The search of the databases was completed by a medical librarian with experience in conducting systematic reviews using a filter based on one developed at McMaster University. Abstracts were sought for all citations from this review. All abstracts were downloaded into Zotero (http://www.zotero.org External Web Site Policy), a free Web-based citation manager extension of Mozilla Firefox that was used to manage all abstracts and articles. All 1,964 abstracts identified by the search process were reviewed by at least three individuals working on the project using the inclusion/exclusion criteria described above. A total of 101 articles were acquired and assigned to individual reviewers. After further review, some of the articles were found to not meet the inclusion criteria and were excluded from the final review. Additional articles were identified from reviews of reference lists and hand searches.

Number of Source Documents

A total of 96 articles were included in the review of the two focused questions.

Methods Used to Assess the Quality and Strength of the Evidence
Weighting According to a Rating Scheme (Scheme Given)
Rating Scheme for the Strength of the Evidence

Levels of Evidence for Occupational Therapy Outcomes Research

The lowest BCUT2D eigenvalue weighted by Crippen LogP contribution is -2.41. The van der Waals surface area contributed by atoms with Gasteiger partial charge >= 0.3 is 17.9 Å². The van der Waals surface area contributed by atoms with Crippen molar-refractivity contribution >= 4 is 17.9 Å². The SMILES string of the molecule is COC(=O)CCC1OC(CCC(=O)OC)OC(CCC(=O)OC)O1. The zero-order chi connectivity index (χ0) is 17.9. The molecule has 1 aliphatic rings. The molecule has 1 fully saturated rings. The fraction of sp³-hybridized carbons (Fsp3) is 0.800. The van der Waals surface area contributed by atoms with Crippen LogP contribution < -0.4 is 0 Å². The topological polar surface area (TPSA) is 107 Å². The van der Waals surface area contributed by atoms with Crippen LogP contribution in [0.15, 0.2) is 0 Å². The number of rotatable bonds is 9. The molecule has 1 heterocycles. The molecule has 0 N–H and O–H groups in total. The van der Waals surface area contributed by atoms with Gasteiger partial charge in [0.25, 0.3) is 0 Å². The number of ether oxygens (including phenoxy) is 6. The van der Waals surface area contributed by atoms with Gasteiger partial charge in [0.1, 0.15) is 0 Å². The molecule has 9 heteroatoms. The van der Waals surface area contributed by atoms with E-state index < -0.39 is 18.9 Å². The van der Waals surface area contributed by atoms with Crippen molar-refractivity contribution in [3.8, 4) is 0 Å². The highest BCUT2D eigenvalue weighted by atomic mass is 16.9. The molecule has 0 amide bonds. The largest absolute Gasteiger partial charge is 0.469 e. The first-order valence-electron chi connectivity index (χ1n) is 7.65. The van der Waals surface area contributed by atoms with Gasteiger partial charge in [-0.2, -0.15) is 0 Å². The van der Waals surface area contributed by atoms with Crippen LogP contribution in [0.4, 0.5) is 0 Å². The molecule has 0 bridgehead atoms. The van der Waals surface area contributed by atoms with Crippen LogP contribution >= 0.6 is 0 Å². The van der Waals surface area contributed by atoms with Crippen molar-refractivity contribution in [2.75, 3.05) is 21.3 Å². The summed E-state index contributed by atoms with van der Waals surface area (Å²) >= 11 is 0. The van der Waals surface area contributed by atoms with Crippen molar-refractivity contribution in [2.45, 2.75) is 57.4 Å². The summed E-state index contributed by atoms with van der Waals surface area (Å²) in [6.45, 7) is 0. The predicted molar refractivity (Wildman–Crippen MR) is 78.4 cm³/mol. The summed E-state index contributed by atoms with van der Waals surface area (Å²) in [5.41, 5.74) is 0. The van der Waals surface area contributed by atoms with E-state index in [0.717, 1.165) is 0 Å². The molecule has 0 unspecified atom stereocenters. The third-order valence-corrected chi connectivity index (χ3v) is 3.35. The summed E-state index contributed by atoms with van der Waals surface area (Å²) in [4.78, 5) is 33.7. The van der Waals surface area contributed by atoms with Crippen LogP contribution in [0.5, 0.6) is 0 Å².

Levels of Evidence Definitions
Level I Systematic reviews, meta-analyses, randomized controlled trials
Level II Two groups, nonrandomized studies (e.g., cohort, case-control)
Level III One group, nonrandomized (e.g., before and after, pretest and posttest)
Level IV Descriptive studies that include analysis of outcomes (e.g., single-subject design, case series)
Level V Case reports and expert opinion that include narrative literature reviews and consensus statements

Note: Adapted from "Evidence-based medicine: What it is and what it isn't." D. L. Sackett, W. M. Rosenberg, J. A. Muir Gray, R. B. Haynes, & W. S. Richardson, 1996, British Medical Journal, 312, pp. 71-72. Copyright © 1996 by the British Medical Association. Adapted with permission.

Methods Used to Analyze the Evidence
Review of Published Meta-Analyses
Systematic Review with Evidence Tables